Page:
Wall St. tumbles as investors fret over Fed policy update
By April Joyner NEW YORK (Reuters) - U.S. stocks declined sharply on Wednesday after the Federal Reserve's forecast of fewer interest-rate increases in 2019 fell short of investors' hopes of a more dovish monetary policy. The Dow Industrials closed at their lowest level since November 2017
By April Joyner
NEW YORK (Reuters) - U.S. stocks declined sharply on Wednesday after the Federal Reserve's forecast of fewer interest-rate increases in 2019 fell short of investors' hopes of a more dovish monetary policy.
The Dow Industrials <.DJI> closed at their lowest level since November 2017. The Dow Transports <.DJT> plunged 3.2 percent to confirm bear market territory, down nearly 21 percent from their record high on Sept. 14.
The benchmark S&P 500 index <.SPX> is now down 14.5 percent from its record closing high on Sept. 20. Of its components, 298 have fallen 20 percent or more from their 52-week highs. On the New York Stock Exchange and the Nasdaq, more than 2,000 stocks hit 52-week lows on Wednesday.
Stocks initially seesawed after the Fed's Federal Open Market Committee released its policy statement but accelerated losses after Fed Chairman Jerome Powell spoke at a news conference.
Investors said Powell's remarks that he did not see the central bank changing its policy of keeping its balance sheet run-off on "autopilot" raised concerns of tightening financial conditions placing further strain on financial markets.
"Powell is steadfast in his commentary today that he doesn't see any tightening that stems from the unwinding of the balance sheet," said Quincy Krosby, chief market strategist at Prudential Financial in Newark, New Jersey. "The market message is we are seeing tighter financial conditions and a weaker path for growth."
And while the Fed now expects two rate hikes in 2019, down from three in its previous economic forecasts in September, investors said the slower pace was not enough to calm concerns about the possible negative effects of rising rates as economic growth slackens.
"The market is just kind of recognising the Fed is not throwing them a lifeline anytime soon," said Michael O'Rourke, chief market strategist at JonesTrading in Greenwich, Connecticut.
The Dow Jones Industrial Average <.DJI> fell 351.98 points, or 1.49 percent, to 23,323.66, the S&P 500 <.SPX> lost 39.2 points, or 1.54 percent, to 2,506.96 and the Nasdaq Composite <.IXIC> dropped 147.08 points, or 2.17 percent, to 6,636.83.
All of the S&P 500's major sectors fell. Utilities <.SPLRCU>, real estate <.SPLRCR> and consumer staples <.SPLRCS> posted the smallest percentage declines. The defensive sectors have risen as U.S. stocks have become more volatile in recent months. With Wednesday's losses, only utilities and healthcare <.SPXHC> were in positive territory for the year.
The members of the FAANG group of momentum stocks, which helped lift the Nasdaq on Tuesday, all registered losses. Shares of Amazon.com Inc
Facebook shares dropped 7.3 percent, their biggest percentage decline since July. The New York Times reported that the social media giant allowed some companies far greater access to data than disclosed. The company said the access was provided only after user permission.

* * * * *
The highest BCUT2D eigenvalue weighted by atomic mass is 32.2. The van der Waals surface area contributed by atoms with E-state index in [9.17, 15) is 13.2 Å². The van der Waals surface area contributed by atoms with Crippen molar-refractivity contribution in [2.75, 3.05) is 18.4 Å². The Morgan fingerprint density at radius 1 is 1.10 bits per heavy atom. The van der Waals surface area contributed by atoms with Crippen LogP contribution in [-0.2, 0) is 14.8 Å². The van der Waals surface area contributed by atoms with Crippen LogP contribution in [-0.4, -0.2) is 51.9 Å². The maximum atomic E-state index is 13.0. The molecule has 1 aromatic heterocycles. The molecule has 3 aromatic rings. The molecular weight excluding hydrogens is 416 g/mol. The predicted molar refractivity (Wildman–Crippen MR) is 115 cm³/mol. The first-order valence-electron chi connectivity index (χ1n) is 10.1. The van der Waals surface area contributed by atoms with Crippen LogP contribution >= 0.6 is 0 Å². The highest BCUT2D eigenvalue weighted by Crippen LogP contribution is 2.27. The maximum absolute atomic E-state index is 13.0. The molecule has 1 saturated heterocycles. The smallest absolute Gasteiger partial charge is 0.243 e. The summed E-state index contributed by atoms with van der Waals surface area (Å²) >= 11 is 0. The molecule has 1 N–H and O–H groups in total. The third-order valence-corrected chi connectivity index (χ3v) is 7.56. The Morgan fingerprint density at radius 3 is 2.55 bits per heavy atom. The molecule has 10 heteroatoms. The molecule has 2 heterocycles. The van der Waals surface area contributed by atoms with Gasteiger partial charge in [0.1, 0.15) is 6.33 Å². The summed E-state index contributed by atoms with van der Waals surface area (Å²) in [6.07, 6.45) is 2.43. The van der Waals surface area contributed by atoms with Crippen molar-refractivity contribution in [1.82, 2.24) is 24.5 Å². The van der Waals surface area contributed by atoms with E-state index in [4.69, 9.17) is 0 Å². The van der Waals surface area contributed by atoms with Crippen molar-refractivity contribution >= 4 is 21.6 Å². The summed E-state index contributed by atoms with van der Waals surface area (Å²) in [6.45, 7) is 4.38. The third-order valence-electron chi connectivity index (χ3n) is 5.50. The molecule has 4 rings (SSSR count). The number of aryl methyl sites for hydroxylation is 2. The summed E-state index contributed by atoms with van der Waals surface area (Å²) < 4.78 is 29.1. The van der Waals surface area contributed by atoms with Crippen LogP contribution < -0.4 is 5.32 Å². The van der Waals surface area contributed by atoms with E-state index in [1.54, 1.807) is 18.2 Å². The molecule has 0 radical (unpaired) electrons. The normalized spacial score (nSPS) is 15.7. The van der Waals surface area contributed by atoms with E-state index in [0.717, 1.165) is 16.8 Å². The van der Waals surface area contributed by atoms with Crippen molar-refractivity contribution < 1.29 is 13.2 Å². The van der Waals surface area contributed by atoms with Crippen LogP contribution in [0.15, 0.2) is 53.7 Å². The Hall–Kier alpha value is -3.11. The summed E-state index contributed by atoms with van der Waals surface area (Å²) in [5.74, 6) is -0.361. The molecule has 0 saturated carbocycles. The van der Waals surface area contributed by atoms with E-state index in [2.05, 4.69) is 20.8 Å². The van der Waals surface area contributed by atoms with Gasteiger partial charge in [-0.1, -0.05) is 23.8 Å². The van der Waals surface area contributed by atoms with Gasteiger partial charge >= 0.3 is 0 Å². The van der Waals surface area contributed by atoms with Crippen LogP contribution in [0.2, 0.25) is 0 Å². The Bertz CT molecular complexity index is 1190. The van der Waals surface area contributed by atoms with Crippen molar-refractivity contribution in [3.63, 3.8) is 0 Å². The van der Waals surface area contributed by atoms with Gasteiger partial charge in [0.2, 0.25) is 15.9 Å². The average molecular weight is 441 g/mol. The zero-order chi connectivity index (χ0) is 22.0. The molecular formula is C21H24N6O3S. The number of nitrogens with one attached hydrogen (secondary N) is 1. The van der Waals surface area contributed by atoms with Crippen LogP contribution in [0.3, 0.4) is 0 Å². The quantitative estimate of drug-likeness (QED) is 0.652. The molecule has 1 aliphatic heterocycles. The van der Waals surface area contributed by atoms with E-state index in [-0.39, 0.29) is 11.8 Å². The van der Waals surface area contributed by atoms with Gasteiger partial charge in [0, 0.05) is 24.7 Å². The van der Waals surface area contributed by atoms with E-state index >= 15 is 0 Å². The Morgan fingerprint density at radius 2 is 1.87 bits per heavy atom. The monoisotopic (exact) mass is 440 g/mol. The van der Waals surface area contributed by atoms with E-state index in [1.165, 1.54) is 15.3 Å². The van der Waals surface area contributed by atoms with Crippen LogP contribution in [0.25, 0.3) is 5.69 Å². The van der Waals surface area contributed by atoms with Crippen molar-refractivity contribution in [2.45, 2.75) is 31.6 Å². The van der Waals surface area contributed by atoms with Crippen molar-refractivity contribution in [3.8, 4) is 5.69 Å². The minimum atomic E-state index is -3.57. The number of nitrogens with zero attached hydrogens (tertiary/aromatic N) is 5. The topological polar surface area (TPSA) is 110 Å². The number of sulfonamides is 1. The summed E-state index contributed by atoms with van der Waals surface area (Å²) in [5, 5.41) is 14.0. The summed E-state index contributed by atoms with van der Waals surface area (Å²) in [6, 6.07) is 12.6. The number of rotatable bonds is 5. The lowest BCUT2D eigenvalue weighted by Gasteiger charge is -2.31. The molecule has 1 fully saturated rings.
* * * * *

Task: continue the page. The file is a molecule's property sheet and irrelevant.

Shares of FedEx Corp
Micron Technology Inc
Declining issues outnumbered advancing ones on the NYSE by a 2.58-to-1 ratio; on Nasdaq, a 2.93-to-1 ratio favoured decliners.
The S&P 500 posted no new 52-week highs and 135 new lows; the Nasdaq Composite recorded six new highs and 625 new lows.
Volume on U.S. exchanges was 10.81 billion shares, compared to the 8.22 billion average over the last 20 trading days.
(Reporting by April Joyner; Additional reporting by Chuck Mikolajczak in New York and Amy Caren Daniel in Bengaluru; Editing by Bernadette Baum and Leslie Adler)
This story has not been edited by Firstpost staff and is generated by auto-feed.
By Robin Emmott and John Irish | BRUSSELS/PARIS BRUSSELS/PARIS France and Germany will agree to a U.S. plan for NATO to take a bigger role in the fight against Islamic militants at a meeting with President Donald Trump on Thursday, but insist the move is purely symbolic, four senior European diplomats said.The decision to allow the North Atlantic Treaty Organization to join the coalition against Islamic State in Syria and Iraq follows weeks of pressure on the two allies, who are wary of NATO confronting Russia in Syria and of alienating Arab countries who see NATO as pushing a pro-Western agenda."NATO as an institution will join the coalition," said one senior diplomat involved in the discussions. "The question is whether this just a symbolic gesture to the United States
BEIJING Chinese President Xi Jinping on Wednesday called for greater efforts to make the country's navy a world class one, strong in operations on, below and above the surface, as it steps up its ability to project power far from its shores.China's navy has taken an increasingly prominent role in recent months, with a rising star admiral taking command, its first aircraft carrier sailing around self-ruled Taiwan and a new aircraft carrier launched last month.With President Donald Trump promising a US shipbuilding spree and unnerving Beijing with his unpredictable approach on hot button issues including Taiwan and the South and East China Seas, China is pushing to narrow the gap with the U.S. Navy.Inspecting navy headquarters, Xi said the navy should "aim for the top ranks in the world", the Defence Ministry said in a statement about his visit."Building a strong and modern navy is an important mark of a top ranking global military," the ministry paraphrased Xi as saying.